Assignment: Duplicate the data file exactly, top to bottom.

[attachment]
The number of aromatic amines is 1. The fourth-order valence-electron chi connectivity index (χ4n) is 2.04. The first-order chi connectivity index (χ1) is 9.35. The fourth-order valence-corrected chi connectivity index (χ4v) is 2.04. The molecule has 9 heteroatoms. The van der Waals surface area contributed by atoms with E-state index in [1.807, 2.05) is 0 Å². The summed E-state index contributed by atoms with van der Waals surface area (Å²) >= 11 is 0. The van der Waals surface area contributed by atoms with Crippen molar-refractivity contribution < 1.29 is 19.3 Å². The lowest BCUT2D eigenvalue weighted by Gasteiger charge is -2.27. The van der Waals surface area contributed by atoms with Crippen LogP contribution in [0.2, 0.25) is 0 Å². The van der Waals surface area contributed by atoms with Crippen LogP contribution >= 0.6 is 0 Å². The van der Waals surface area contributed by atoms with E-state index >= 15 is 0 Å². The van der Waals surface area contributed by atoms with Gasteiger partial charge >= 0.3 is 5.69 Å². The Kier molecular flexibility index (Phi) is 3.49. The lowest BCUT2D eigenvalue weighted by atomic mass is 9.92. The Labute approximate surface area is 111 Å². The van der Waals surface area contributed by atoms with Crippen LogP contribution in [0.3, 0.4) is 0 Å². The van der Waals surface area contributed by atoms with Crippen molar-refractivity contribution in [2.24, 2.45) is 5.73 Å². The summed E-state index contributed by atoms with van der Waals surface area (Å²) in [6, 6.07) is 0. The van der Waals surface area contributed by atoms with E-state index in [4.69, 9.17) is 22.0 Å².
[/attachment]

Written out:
The number of aromatic amines is 1. The fourth-order valence-electron chi connectivity index (χ4n) is 2.04. The first-order chi connectivity index (χ1) is 9.35. The fourth-order valence-corrected chi connectivity index (χ4v) is 2.04. The molecule has 9 heteroatoms. The van der Waals surface area contributed by atoms with E-state index in [1.807, 2.05) is 0 Å². The summed E-state index contributed by atoms with van der Waals surface area (Å²) >= 11 is 0. The van der Waals surface area contributed by atoms with Crippen molar-refractivity contribution < 1.29 is 19.3 Å². The lowest BCUT2D eigenvalue weighted by Gasteiger charge is -2.27. The van der Waals surface area contributed by atoms with Crippen LogP contribution in [0.2, 0.25) is 0 Å². The van der Waals surface area contributed by atoms with Crippen LogP contribution >= 0.6 is 0 Å². The van der Waals surface area contributed by atoms with E-state index >= 15 is 0 Å². The van der Waals surface area contributed by atoms with Gasteiger partial charge >= 0.3 is 5.69 Å². The Kier molecular flexibility index (Phi) is 3.49. The lowest BCUT2D eigenvalue weighted by atomic mass is 9.92. The Labute approximate surface area is 111 Å². The van der Waals surface area contributed by atoms with Crippen LogP contribution in [0.3, 0.4) is 0 Å². The van der Waals surface area contributed by atoms with Crippen molar-refractivity contribution in [2.24, 2.45) is 5.73 Å². The summed E-state index contributed by atoms with van der Waals surface area (Å²) in [6, 6.07) is 0. The van der Waals surface area contributed by atoms with E-state index in [4.69, 9.17) is 22.0 Å².